Hackaday published an excellent article by Al Williams titled “The Grid Dip Meter: Forgotten Instrument”. This reminded me of an interesting physics experiment that really helped me back in college to understand the mechanism behind nuclear resonance. The experiment was described as a note in the American Journal of Physics in 1963: R.J. Blume, Demonstration of Nuclear Magnetic Resonance in Cobalt with a “Grid Dip” Meter, Am. J. Phys. 31, 58 (1963). Here is the text of that note (no figures accompanied it):
Demonstration of Nuclear Magnetic Resonance in Cobalt with a “Grid Dip” Meter
IBM Watson Laboratory, Columbia University,
New York 27, New York
THE nuclear magnetic resonance (NMR) absorption in ferromagnetic materials is tremendously enhanced compared with that in all other substances. By far the most intense NMR absorption yet reported is that of the Co59 nucleus in bulk cobalt.1• 2 At room temperature, the internal magnetic field at the cobalt nucleus is about 210 kG. The nuclei precess in this field at 213.1 Mc, and will absorb energy at this frequency from an rf oscillator coupled to the cobalt sample. No external magnetic field need be applied to the cobalt; a strong external field will in fact destroy the resonance.
All that is required to observe the resonance is some powdered cobalt, and a low-powered rf oscillator equipped with a meter which indicates grid current, i.e. a “grid clip” meter.3 Ordinarily, the tuned LC circuit of the oscillator is unloaded, and the grid current is relatively high. When energy is absorbed from the tuned circuit of the oscillator by a nearby resonant circuit, the grid current shows a dip. With a model 59 Megacycle Meter,4 the curved end of the tuning hairpin need only be held flat against the bottom of the bottle of cobalt. As the oscillator is tuned carefully through 213.1 Mc, a small clip of grid current will be observed. The absorbing “resonant circuit” in this case is the system of Co59 nuclei.
The 213.1-Mc resonance arises from nuclei of atoms located in the abundant face-centered cubic crystal structure. Nuclei of atoms in the less abundant hexagonal closepacked structure see a slightly larger magnetic field, and therefore resonate at about 221 Mc. 5 If a little cobalt is placed just inside the curved end of the hairpin, the 213.1-Mc absorption dip will become stronger, and it should then be possible to discern the 221-Mc absorption as well. Some weaker resonances are also present, but additional equipment is usually needed to see them. The 213.1-Mc resonance can be seen with the Heathkit model GD-1B grid dip meter.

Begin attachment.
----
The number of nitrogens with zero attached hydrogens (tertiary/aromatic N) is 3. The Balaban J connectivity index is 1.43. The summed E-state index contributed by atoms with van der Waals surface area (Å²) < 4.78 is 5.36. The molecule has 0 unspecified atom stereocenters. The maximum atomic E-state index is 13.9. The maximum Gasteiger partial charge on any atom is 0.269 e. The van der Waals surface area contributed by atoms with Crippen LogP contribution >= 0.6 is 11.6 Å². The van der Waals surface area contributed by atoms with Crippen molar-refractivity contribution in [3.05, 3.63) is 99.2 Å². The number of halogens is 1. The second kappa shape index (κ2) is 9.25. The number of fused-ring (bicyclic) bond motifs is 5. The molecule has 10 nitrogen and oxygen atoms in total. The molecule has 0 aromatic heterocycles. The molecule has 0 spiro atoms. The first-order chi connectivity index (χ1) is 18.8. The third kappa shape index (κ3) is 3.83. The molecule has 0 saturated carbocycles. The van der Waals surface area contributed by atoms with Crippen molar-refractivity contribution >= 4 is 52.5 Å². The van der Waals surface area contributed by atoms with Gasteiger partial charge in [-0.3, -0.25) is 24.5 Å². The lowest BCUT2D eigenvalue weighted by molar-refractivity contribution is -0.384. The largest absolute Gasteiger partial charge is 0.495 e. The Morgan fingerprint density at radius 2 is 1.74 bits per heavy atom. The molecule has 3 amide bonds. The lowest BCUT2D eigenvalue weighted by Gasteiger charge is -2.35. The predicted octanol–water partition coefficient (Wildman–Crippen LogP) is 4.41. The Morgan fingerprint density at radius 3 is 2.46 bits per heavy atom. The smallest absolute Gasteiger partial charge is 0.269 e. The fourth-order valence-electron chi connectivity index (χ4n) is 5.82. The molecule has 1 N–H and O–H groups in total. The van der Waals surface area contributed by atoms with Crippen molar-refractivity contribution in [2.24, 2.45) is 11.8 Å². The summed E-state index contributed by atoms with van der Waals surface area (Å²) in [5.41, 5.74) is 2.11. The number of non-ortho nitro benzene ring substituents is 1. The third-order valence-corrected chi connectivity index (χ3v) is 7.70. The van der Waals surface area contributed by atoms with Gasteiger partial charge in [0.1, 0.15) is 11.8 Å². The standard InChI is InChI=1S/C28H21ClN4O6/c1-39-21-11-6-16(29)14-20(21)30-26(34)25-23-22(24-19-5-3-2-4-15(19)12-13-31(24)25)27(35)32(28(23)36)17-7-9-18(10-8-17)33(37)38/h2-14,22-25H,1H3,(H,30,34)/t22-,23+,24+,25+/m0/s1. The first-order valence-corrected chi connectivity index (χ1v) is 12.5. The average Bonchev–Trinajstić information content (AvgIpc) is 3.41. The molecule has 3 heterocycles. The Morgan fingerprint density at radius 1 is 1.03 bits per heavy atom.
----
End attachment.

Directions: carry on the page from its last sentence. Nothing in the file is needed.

A grid dip meter is normally coupled weakly to the circuit under test, in order to avoid mutual detuning, and the frequency dial is calibrated accordingly. The proximity of the bulk cobalt to the hairpin has two gross effects on the grid dip meter, in addition to providing resonant absorption of nuclear origin. Firstly, the added stray capacitance reduces the oscillation frequency by roughly 5 to 10% below that indicated on the dial. Thus, to obtain oscillation at 213.1 Mc when the cobalt is in place, the dial has to be set at some higher reading. The actual frequency has to be measured by standard techniques. 6 Secondly, resistive loading of the oscillator reduces the amplitude of the rf oscillation, and may stop it entirely if too much cobalt is brought too close. The best NMR sensitivity is obtained when oscillation is barely sustained.
Only the cobalt resonance is detectable by the means described here. The sample used in the present work was 300 mesh, assay 98% minimum, Ni 0.6%, obtained from the Fisher Scientific Company (catalog number C363).
1 A. C. Gossard and A. M. Portis, Phys. Rev. Letters 3, 164 (1959).
2 A. M. Portis and A. C. Gossard, J. Appl. Phys. 31, ZOSS (1960).
3 See any recent edition of the annual Radio Amateur’s Handbook (American Radio Relay League, West Hartford, Connecticut).
4 A grid dip meter manufactured by the Measurements Corporation, Boonton. New Jersey.
5 R. Street, D.S. Rodbell, and W. L. Roth, Phys. Rev.121, 84 (1961).
‘F. E. Terman and J.M. Pettit, Electrnnic Measurements (McGrawHill Book Company, Inc., New York, 1952), Chap. S.